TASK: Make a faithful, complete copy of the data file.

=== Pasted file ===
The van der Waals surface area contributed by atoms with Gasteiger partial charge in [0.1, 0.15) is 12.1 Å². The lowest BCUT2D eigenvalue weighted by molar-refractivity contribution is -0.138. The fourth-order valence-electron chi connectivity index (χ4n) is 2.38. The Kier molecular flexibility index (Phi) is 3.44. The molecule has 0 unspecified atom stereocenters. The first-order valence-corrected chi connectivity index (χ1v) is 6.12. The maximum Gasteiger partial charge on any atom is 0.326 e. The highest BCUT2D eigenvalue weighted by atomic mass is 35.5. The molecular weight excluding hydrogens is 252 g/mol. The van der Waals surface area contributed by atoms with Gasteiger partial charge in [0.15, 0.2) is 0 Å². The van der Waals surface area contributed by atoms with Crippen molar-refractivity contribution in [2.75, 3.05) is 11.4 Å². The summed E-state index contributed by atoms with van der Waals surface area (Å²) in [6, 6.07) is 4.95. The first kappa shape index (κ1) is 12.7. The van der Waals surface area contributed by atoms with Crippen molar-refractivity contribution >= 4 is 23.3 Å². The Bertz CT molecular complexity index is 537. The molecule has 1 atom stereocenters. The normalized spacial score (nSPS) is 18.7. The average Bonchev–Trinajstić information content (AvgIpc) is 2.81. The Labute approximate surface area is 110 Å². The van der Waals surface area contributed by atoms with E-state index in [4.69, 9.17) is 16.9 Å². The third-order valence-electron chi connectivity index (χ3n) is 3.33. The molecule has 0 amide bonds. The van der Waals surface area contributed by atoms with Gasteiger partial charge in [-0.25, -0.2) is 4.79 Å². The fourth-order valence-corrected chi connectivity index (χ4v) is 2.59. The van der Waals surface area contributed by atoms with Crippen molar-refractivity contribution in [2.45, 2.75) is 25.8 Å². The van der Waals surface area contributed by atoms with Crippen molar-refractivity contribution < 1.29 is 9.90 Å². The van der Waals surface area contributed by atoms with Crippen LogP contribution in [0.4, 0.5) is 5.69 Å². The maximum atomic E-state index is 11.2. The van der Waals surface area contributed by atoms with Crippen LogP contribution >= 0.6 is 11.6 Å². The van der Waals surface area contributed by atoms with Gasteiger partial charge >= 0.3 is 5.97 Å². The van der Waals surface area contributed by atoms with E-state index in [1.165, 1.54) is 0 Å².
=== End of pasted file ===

The van der Waals surface area contributed by atoms with Gasteiger partial charge in [0.1, 0.15) is 12.1 Å². The lowest BCUT2D eigenvalue weighted by molar-refractivity contribution is -0.138. The fourth-order valence-electron chi connectivity index (χ4n) is 2.38. The Kier molecular flexibility index (Phi) is 3.44. The molecule has 0 unspecified atom stereocenters. The first-order valence-corrected chi connectivity index (χ1v) is 6.12. The maximum Gasteiger partial charge on any atom is 0.326 e. The highest BCUT2D eigenvalue weighted by atomic mass is 35.5. The molecular weight excluding hydrogens is 252 g/mol. The van der Waals surface area contributed by atoms with Gasteiger partial charge in [0.15, 0.2) is 0 Å². The van der Waals surface area contributed by atoms with Crippen molar-refractivity contribution in [2.75, 3.05) is 11.4 Å². The summed E-state index contributed by atoms with van der Waals surface area (Å²) in [6, 6.07) is 4.95. The first kappa shape index (κ1) is 12.7. The van der Waals surface area contributed by atoms with Crippen molar-refractivity contribution >= 4 is 23.3 Å². The Bertz CT molecular complexity index is 537. The molecule has 1 atom stereocenters. The normalized spacial score (nSPS) is 18.7. The average Bonchev–Trinajstić information content (AvgIpc) is 2.81. The Labute approximate surface area is 110 Å². The van der Waals surface area contributed by atoms with E-state index in [4.69, 9.17) is 16.9 Å². The third-order valence-electron chi connectivity index (χ3n) is 3.33. The molecule has 0 amide bonds. The van der Waals surface area contributed by atoms with Gasteiger partial charge in [-0.25, -0.2) is 4.79 Å². The fourth-order valence-corrected chi connectivity index (χ4v) is 2.59. The van der Waals surface area contributed by atoms with Crippen molar-refractivity contribution in [2.45, 2.75) is 25.8 Å². The van der Waals surface area contributed by atoms with Crippen molar-refractivity contribution < 1.29 is 9.90 Å². The van der Waals surface area contributed by atoms with Crippen LogP contribution in [0.4, 0.5) is 5.69 Å². The maximum atomic E-state index is 11.2. The van der Waals surface area contributed by atoms with Crippen LogP contribution >= 0.6 is 11.6 Å². The van der Waals surface area contributed by atoms with Gasteiger partial charge >= 0.3 is 5.97 Å². The van der Waals surface area contributed by atoms with E-state index in [1.165, 1.54) is 0 Å².